Self-Paced Classroom

When His Students Demanded Self-Paced Learning, This Teacher Listened

Kareem Farah is the subject of this month’s Education Innovator Spotlight. It took a move from Hawaii to Washington, D.C. for him to realize that he wasn’t meeting the needs of his students. Now the executive director of the Modern Classrooms Project, Kareem introduces self-paced learning to schools across Washington, D.C. and Northern Virginia:


Before I’d ever heard of self-paced learning, I started my teaching practice using a traditional lecture model. I sat in front of the room, moved at a fixed pace. I’d lecture. Much like most young teachers do.

I thought I was running an efficient and effective classroom. And the reason I thought so is because I was able to cultivate positive relationships with students.

In Hawaii, the cultural expectation is that you don’t ever challenge authority. And as a result, students may not have enjoyed the class period, or understood anything that was going on. But they were conditioned to not bring awareness to that. It was viewed as disrespectful.

So as a result, I was creating what I like to call “compliant disengaged classrooms.” Kids listened to instructions, and they weren’t causing behavior issues, because they respected me. But that wasn’t leading to any authentic learning. So I spent many years in the classroom thinking that I had built the learning environment that I was supposed to build.

Time for a Change

It wasn’t until I transitioned to teaching in Washington, D.C. that I realized my instructional model was terribly ineffective. I would build and prepare this detailed lecture. I’d go up there and start talking and writing on the board only to turn around and see that something was wrong. Some students had their heads down. Others had this kind of terrified look on their faces.

Four to five students were calling out every two to three minutes that they didn’t have any idea what was going on.

And I remember my whole body would get tense and I would start sweating. After the lesson, I would sit there and think, “I have an unconquerable task in front of me. I have kids that are bored and kids that are furious that I can’t reach them.”

They were telling me quite clearly that I’m not doing my job as an educator. I’m failing to reach them and meet their needs.

They would articulate that, and I was stuck. I just had no idea what to do from there. In Hawaii, you could get away with below average instruction because kids are not expressing their issues.

So my first three years of instruction, I wasn’t actually grading on mastery. When you’re grading on completion, It’s pretty easy to convince yourself, your school, and your administration, that learning is happening, even when it’s not.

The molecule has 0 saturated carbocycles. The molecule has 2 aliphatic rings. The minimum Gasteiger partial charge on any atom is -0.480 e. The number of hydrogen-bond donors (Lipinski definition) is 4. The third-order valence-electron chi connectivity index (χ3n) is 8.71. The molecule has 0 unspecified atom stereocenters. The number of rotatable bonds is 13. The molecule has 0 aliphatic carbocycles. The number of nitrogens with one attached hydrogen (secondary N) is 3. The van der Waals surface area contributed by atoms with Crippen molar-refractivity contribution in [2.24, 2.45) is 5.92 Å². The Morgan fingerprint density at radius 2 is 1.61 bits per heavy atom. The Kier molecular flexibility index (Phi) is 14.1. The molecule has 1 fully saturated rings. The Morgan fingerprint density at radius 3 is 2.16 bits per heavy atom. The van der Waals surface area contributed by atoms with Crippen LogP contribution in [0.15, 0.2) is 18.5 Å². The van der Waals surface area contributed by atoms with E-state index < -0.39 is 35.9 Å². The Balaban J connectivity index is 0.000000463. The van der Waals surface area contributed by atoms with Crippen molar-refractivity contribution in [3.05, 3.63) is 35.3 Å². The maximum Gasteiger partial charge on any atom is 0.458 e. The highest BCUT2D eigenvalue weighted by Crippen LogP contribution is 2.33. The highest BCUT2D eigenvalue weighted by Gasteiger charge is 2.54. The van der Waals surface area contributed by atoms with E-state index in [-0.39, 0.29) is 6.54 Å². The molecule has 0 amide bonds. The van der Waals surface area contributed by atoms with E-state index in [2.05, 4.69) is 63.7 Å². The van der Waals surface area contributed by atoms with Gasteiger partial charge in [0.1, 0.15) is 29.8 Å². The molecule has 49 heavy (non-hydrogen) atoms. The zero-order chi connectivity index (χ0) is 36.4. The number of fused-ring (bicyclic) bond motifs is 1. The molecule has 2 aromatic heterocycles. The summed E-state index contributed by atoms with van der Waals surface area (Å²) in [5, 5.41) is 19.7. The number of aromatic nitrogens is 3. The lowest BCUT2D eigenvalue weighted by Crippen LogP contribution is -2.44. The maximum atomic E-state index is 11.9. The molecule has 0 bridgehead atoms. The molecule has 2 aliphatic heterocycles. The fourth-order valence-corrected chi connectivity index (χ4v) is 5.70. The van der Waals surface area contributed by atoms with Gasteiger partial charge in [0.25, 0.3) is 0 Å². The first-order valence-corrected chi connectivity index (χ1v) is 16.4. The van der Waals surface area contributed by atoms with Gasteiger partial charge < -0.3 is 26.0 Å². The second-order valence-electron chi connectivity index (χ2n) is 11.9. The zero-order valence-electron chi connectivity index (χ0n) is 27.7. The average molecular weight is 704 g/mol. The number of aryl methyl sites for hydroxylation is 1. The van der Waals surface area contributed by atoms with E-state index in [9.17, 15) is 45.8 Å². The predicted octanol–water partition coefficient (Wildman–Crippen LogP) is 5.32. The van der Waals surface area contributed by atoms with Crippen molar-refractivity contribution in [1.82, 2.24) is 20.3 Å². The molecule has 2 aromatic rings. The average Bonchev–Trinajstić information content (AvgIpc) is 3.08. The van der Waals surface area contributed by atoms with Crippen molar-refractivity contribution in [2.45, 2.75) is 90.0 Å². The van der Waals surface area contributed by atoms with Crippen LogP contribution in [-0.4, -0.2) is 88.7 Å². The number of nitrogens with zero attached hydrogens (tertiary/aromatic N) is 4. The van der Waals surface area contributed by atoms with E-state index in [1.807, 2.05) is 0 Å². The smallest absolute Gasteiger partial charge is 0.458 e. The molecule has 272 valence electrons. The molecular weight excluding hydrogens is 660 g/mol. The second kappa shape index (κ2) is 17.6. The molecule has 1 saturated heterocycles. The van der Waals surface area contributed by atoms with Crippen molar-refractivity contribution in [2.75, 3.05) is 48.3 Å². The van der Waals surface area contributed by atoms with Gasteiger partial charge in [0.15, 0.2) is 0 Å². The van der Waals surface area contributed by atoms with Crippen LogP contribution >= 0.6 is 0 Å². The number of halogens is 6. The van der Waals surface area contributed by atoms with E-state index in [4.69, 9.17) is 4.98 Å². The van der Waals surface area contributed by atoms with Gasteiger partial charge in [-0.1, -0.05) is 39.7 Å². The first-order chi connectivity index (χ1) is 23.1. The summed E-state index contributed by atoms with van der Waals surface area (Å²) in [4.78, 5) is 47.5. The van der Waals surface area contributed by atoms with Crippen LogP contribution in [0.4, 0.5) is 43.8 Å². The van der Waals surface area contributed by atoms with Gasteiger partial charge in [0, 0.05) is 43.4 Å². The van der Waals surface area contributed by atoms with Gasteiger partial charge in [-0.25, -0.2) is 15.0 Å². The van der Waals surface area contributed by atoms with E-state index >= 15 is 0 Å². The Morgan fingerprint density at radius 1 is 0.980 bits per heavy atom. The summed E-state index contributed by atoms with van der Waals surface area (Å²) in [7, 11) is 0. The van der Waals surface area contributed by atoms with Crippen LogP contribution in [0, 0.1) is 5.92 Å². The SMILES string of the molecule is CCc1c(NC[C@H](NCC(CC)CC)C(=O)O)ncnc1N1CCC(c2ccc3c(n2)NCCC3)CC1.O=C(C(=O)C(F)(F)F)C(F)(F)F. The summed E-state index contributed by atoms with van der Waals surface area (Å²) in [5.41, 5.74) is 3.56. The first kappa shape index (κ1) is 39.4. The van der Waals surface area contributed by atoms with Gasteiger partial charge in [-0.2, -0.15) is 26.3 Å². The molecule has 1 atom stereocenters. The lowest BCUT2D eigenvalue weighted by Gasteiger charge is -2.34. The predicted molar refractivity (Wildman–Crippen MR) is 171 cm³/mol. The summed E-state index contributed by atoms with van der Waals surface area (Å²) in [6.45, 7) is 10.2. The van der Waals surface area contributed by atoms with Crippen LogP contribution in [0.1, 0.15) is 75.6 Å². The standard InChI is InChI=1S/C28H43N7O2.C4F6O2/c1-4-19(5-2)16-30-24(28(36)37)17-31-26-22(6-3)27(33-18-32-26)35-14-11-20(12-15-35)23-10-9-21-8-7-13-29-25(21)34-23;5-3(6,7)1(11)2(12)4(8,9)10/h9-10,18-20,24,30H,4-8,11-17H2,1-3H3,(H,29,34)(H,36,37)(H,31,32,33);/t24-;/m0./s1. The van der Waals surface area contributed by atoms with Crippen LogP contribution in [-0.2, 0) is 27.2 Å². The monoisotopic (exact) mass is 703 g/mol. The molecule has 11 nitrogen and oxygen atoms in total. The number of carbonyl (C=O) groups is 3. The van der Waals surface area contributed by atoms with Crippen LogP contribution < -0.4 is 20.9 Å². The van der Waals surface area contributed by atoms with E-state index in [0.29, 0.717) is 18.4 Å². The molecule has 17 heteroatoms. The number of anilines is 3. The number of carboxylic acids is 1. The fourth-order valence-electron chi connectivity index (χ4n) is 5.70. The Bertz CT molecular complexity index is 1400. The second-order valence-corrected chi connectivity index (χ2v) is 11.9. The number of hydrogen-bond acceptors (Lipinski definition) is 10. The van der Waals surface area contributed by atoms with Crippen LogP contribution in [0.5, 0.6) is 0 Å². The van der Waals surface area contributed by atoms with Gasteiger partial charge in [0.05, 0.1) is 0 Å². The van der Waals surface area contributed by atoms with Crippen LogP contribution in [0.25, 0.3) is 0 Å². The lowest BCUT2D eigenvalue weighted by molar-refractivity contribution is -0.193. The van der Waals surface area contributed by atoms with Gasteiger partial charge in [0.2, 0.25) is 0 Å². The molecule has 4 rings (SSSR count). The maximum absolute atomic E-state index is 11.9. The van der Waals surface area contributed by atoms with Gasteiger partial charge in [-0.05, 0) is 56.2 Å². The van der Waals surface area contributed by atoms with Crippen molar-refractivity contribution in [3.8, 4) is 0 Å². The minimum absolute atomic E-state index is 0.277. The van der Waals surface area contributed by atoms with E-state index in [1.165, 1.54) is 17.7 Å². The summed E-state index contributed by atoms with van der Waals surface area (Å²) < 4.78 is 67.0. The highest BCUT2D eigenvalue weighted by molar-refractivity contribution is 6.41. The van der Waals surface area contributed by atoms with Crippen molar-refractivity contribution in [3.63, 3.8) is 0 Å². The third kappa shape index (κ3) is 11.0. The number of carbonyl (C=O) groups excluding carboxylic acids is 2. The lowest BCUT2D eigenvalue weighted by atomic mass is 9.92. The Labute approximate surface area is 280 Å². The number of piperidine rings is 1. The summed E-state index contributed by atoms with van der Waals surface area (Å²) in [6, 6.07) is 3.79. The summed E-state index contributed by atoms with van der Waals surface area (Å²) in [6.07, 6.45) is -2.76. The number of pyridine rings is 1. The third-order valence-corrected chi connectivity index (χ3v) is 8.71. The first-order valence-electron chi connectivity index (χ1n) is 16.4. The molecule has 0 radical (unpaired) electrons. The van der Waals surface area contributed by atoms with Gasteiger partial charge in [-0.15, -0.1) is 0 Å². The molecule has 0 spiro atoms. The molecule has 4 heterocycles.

When students would take tests, they wouldn’t score that highly. Well that just fit the expectation that, oftentimes, we have of students in low income communities. It didn’t raise any red flags, because you’re just falling into the same pattern that everyone else is.

Creating Possibilities with Self-Paced Learning

Once I started grading students on mastery I realized, and was horrified by, what I had been conditioned to in my previous practice.

I was creating a world where I was telling kids that they were doing well. I was telling myself that they were doing well. But I was really just sweeping problems under the rug.

In a traditional setting, teachers think that the way you differentiate instruction is by scaffolding. And I actually think that’s the most backwards way of maintaining high expectations. If you’re a student with special needs, or simply have trouble learning content quickly, I’m going to just make this assignment easier. And what you’ve done is you’ve told that student that they actually can’t achieve what their peers can.

In a self-paced environment you don’t value speed, you value mastery. So instead of scaffolding the rigor of an assignment, now I’m saying I’m going to scaffold the time you’re given. I think that’s a huge distinction.

A Self-Paced Learning Success Story

I had a student, Alana, who was having a ton of trouble. She would sit in class, and hear me introduce content. Words like ‘scatter plot,’ ‘x axis,’ or ‘plotting points,’ simply didn’t mean anything to her. She didn’t have the foundations to make sense of what we were talking about.

So when I transitioned to a blended environment, Alana and I had a deal. She watched the first part of the video, to get all the necessary vocabulary and basic skills. Then she’d come to me as soon as it got to the problem-solving part.